January 2, 1997
More than 1100 new laws took effect in California New Years Day. At least one is so wrongheaded in its quest for environmental regulatory reform, that it not only harms the environment, but in the long run not even good for business. Fortunately, we also have examples of a radically different approach to business challenges with regulators. Read on.
Signed by Governor Pete Wilson (who has long styled himself “the environmental governor”) over the objections of two state environmental agencies, the new law reverses century-old water quality protection laws that made it illegal to let hazardous substances flow into California’s waters. The new law will, according to the San Francisco Chronicle, “allow polluters to avoid prosecution if they notify a governmental agency about a spill, or if the substance does not enter a storm drain or a stream and reasonable steps are taken to clean up the spill.” The incentives and consequences on which a free market must depend are gone. [Strange how get-tough-law’n’order is the recipe for the poor criminals, but a hearty apology is good enough for polluters and house speakers.]
The logic behind the law of course, was business objections that these water quality protections represented an onerous and burdensome imposition on the conduct of business. This continues the perverse logic dealt with many times in these columns: that we are somehow different creatures when we run companies or machines than when we run water into a glass at home; that demanding regulations invariably hurt business, when in fact they can spur competitiveness; that a lowest common denominator approach will produce a stronger economy than the high quality standards that drive innovation.
[Note that this “reform” wasn’t aimed as much at streamlining burdensome regulations, as at actually lowering effective standards and results in the world.]
This has been the familiar litany from trade associations and lobbyists. But a few companies have charted a strikingly different course, and with amazing results that a tenacious commitment to environmental quality and efficiency can actually insulate them from much of the burden and vicissitudes of regulation.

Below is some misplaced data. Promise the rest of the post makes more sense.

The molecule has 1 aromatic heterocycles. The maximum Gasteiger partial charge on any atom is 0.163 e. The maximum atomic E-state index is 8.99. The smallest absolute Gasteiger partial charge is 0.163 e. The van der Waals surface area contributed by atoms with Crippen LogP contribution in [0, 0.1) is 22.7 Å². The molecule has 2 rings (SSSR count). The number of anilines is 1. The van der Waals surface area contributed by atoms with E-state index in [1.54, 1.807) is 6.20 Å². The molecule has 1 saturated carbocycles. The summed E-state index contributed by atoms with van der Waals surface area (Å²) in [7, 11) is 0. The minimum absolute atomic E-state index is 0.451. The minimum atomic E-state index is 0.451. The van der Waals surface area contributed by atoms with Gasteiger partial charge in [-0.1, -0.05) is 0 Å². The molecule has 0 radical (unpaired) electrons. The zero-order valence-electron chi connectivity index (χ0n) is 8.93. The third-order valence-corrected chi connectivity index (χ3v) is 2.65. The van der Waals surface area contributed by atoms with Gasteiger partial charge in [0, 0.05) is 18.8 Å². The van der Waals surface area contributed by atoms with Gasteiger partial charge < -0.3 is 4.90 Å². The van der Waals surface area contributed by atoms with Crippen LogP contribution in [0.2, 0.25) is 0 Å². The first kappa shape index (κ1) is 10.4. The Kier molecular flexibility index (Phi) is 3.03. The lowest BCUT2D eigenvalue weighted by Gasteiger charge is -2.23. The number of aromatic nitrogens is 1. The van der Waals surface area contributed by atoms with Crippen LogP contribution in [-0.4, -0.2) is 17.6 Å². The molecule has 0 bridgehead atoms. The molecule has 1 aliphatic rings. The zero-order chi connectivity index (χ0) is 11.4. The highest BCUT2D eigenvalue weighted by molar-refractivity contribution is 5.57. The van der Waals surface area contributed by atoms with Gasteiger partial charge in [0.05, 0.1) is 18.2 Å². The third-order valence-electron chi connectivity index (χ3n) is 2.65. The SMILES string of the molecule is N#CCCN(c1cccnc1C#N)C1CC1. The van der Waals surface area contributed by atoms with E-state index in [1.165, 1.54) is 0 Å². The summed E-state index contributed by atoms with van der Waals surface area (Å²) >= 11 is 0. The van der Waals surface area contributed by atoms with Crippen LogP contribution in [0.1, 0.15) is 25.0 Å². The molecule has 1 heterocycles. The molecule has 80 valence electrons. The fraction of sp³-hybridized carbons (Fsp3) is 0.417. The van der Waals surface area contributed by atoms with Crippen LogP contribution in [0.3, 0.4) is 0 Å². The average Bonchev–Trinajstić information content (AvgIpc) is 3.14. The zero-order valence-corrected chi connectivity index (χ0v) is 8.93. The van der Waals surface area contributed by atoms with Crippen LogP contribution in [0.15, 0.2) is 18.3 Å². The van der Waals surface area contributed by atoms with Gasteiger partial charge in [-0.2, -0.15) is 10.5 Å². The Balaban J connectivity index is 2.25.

I wrote a few months ago about the Providence (Rhode Island) Journal [The Cost of Environmental Quality and Efficiency: Straw into Gold], where a series of energy efficiency and pollution initiatives had the side effect of _eliminating_ the Journal’s production-related air pollution–also eliminating their need to worry about tougher regulations in the coming years, or their need to allocate capital for better scrubbers and the like.
A more dramatic example comes from a meeting at the US Department of Energy about a year ago to discuss new appliance energy efficiency standards. Industry representatives and DOE engaged in the familiar arm wrestling: DOE wanted to raise the standards, industry wanted to lower them. As the meeting ended, the DOE deputy secretary approached the one person who had remained both calm and silent during the tumultuous meeting, truly curious to know why.
What you’ve been discussing has nothing to do with us, he answered. What on earth do you mean? she asked. I represent Frigidaire, he explained, the US subsidiary of Electrolux. And we are already planning to build refrigerators so efficient that your proposed will not challenge us, will not even affect us. Your standards don’t concern us.
Electrolux (the world’s largest appliance manufacturer) has apparently made a hard nosed business decision to embed sustainability at the heart of business strategy. The most striking feature of their impressive annual environmental report, alongside innovative and insightful new performance metrics and a substantive review of company strategy and activities in light of The Natural Step’s four “Systems Conditions for Sustainability,” (see NBL 3.12 and 3.13) is the declaration that “Electrolux is not a ‘green’ company — it is simply a company taking prudent steps to meet business goals and build shareholder value.” It’s just that those “prudent steps” are beyond the imaginings of most environmental activists five years ago.
Electrolux is a striking example of what I’ve come to call Strategic Sustainability[tm]. A growing number of companies have shifted environment from nuisance to operational function. A small group of leaders have shifted environment from operational function to core strategic driver of everything from business strategy to product design.
Next time: more on Electrolux’s not-completely-eager embarkation on this course–which they call the best investment they’ve ever made. And in future columns, what a commitment to Strategic Sustainability[tm] might do for your business.